Year in the Wild Blog

Entering the wild north of Kruger

It’s been an incredible few days here in the north of Kruger. From Letaba, I headed north to Mopani Camp and then Shingwedzi, and now I’m at Punda Maria.

A lot of people think there are fewer animals up here in the north. The vast mopane veld does tend to reduce grazing opportunities for antelope, so you don’t tend to see large herds of zebra or impala. But wow, there’s certainly plenty of everything else, including lots of predators!

Near Mopani Camp, we were treated to some fantastic sightings, including the famous Mooiplaas buffalo herd, numbering in excess of 1 000 animals. We also saw plenty of ellie, as well as hyenas on one of our night drives with our very friendly field guide Amos Gazide. (Thanks very much to Garth Holt, manager at Mopani, for organizing the drive for us!)

Then at Shingwedzi, I went out on an early morning walk with field guides Bishop Shilowa and Abel Maluleke. On our drive to the walking area, we bumped into a pride of 5 lionesses with their cubs. We watched them stalking a lone male buffalo, but they didn’t follow through on the kill. Perhaps they had eaten already, because one of the lionesses had blood on her paws. Incredible sighting, and made all the more special by being the only people there as the sun rose in the cold morning light.

Bishop also took me on a sunset drive, and we came across a den of hyenas, with pups. The mother was suckling them on the road. Hyenas generally don’t have good PR image, but to me, they are devoted mothers, and the pups are very cute.

The north of Kruger is very different to the south…but to me, it’s wilder, and I always feel like I’m a frontier adventurer when coming here. There are far fewer tourists, and that’s part of it. Then there’s the romantic scenery. The mopane trees have their own beauty, while the riparian forest of sycamore figs, leadwoods, jackal berrys, nyala trees and Natal mahoganies shelter a diverse array of bird life which one generally doesn’t see in the south.

Mopani Camp is one of the newest main camps, and is beautifully located on the Pioneer Dam, onto which most of the bungalows look out. There are plenty of crocs, hippos and water birds to admire, while waterbuck make a regular appearance. Plus the staff are some of the friendliest I’ve encountered, and Garth and duty manager Winston Nthlamu did their best to accommodate our needs.

I’m now at Punda Maria, the most northerly camp in Kruger, and one of the most historical. It’s near the border of Zimbabwe and Mozambique, and the hilly scenery is spectacular. There are lots of baobabs…and despite what those in the south say, plenty of animals. More to come soon, including photos of a leopard kill I witnessed with guide Thomas Mathebula and Themba Mnisi.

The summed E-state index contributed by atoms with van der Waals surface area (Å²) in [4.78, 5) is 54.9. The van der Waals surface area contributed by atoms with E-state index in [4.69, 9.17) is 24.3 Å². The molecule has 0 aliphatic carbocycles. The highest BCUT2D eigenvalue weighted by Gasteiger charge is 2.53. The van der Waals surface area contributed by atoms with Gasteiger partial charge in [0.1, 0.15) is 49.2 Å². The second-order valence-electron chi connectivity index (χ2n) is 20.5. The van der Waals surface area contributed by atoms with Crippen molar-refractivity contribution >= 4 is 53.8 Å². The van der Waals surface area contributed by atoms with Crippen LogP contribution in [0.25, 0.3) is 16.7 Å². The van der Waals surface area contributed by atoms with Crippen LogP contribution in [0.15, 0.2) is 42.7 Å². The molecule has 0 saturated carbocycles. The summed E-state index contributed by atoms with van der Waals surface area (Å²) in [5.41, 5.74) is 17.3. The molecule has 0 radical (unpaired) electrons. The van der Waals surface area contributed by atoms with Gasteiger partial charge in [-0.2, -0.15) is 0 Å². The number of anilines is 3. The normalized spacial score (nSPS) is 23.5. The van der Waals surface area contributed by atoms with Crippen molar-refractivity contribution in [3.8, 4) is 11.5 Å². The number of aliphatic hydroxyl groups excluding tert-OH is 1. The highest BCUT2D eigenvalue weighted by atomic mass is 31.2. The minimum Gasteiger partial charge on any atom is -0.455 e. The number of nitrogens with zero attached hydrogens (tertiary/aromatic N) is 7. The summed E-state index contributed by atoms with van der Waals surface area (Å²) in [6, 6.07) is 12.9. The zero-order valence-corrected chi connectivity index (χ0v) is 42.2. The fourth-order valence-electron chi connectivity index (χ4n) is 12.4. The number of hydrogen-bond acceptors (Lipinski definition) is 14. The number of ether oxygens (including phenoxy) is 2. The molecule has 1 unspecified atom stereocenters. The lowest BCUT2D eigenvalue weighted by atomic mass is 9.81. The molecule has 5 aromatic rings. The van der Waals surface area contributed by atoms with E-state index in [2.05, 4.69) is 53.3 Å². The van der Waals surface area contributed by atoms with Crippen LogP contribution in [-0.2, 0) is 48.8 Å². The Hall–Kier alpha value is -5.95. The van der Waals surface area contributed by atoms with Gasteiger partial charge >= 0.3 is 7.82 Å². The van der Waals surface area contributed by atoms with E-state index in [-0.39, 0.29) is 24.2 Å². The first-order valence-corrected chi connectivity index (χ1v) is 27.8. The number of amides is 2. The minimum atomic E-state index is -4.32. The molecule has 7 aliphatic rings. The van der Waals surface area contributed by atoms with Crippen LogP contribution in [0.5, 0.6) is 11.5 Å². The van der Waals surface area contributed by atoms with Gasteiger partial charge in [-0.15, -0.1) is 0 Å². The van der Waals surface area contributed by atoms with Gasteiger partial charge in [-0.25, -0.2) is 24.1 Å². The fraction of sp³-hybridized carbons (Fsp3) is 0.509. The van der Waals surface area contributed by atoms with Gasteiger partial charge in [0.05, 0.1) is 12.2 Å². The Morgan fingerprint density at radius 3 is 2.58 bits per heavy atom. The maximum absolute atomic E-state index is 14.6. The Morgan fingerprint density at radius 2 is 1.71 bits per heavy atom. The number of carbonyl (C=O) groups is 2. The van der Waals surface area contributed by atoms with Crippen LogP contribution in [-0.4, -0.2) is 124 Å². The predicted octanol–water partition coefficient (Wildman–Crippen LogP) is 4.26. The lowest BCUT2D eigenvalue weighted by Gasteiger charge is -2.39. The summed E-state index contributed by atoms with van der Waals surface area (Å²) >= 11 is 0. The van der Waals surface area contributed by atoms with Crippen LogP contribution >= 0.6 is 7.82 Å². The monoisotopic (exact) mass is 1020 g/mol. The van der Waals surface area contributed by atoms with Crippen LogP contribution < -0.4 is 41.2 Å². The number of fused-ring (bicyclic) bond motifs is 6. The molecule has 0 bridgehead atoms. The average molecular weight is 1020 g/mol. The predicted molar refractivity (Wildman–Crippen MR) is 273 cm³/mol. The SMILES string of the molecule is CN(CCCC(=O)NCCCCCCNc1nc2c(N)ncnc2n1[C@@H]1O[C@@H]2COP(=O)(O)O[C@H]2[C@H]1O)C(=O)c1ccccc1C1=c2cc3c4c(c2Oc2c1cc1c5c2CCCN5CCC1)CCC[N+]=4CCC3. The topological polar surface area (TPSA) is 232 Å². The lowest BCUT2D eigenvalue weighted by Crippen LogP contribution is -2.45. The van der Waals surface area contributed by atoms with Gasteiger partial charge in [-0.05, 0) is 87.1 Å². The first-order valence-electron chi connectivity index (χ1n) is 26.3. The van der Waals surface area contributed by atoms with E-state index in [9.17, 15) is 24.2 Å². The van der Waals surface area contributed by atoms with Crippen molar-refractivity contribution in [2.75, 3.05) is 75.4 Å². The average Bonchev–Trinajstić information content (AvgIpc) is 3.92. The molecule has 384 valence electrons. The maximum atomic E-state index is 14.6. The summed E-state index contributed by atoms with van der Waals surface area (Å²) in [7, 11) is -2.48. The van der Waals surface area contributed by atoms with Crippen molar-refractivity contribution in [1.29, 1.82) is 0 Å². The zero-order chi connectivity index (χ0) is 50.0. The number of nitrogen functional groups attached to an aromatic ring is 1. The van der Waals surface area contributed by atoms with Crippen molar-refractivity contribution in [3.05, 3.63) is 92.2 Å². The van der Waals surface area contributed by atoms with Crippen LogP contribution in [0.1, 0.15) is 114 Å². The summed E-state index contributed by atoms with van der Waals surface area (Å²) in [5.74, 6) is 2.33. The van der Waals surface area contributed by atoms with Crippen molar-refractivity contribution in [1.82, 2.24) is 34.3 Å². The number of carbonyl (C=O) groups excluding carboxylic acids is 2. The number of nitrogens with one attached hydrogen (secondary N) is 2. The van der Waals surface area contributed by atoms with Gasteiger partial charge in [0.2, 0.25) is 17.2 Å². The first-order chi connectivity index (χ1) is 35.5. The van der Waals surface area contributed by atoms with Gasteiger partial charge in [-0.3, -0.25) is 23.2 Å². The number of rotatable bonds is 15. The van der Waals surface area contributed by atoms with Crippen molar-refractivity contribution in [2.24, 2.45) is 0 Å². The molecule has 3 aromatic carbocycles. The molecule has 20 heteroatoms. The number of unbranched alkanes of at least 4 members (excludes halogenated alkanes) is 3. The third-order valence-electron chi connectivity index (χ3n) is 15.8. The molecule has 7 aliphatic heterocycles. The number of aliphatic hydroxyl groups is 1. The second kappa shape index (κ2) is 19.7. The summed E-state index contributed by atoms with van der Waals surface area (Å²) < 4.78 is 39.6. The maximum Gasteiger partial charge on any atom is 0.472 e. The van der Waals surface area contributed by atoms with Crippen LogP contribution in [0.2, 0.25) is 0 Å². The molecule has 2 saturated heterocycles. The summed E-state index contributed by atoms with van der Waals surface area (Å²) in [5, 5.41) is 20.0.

The north of Kruger is known for its interesting animals, like this rare roan antelope which my friends and I spotted near Mopani Camp...it's one of the rarest mammals in Africa. Great to see it here.

The ungainly looking Tsessebe antelope

Kori bustard, the heaviest flying bird in Africa

Brown snake eagle

Buffalo calf and mom...are you really going to pick a fight?

Ellie drinking out one of the water points in the north. Many of the artificial waterholes have been closed in Kruger, because the constant availability of water throughout the year meant the vegetation was being overgrazed by the animals which didn't need to migrate to find water.

Black-shouldered kite

Hyena pup spotted near Mopani Camp with field guide Amos Gazide

Entrance to Mopani

One of the resident baobabs at Mopani...and the largest

Crossing the Tropic of Capricorn as I made my way north to Shingwedzi

My Ford Everest at the Tropif of Capricorn...the vehicle has been amazing, and certainly made my long journey comfortable.

Bull ellie having a mud bath just north of Mopani

Female kudu

Shingwedzi Camp is dotted with mopane trees...their leaves are beautiful

Plenty of crocs in the Shingwedzi River!

The beautiful riparian forest of leadwoods and nyala trees near Shingwedzi

Not sure what type of snake this is...was crossing the road near Shingwedzi

Magpie shrike...used to be called long-tail shrike, of course!

Vervet monkey

Field guide Bishop Shilowa and I came across this den of hyenas near Shingwedzi on our sunset drive.

The pups were thirsty and hungry!

African civet cat...a nocturnal animal that Bishop says is often targeted by hyenas

Lions! Bishop Shilowa, Abel Maluleke and I were on our way for our morning walk, when we came across this pride near Shingwedzi early one morning.

One of the lionesses had a radio collar, which researchers use to track her movements...it looks uncomfortable, but apparently it doesn't affect the animal in any way.

The sap of an acacia tree is highly regarded by bush babies, who savour it as a snack.

Abel Maluleke and Bishop Shilowa on our morning walk near Shingwedzi

After driving through the low mopane veld towards Shingwedzi, it's good to know that mopane trees can grow really tall!

Lion spoor and pen for size comparison

Martial eagle taking off

This weaver bird was killed by a speeding car...unfortunately, many animals die every year on Kruger's roads...so remember, SLOW DOWN!

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One comment

  • Living my dream man!!!! haha! been following from the start! but now you’re in my fav place! Kruger North!!!

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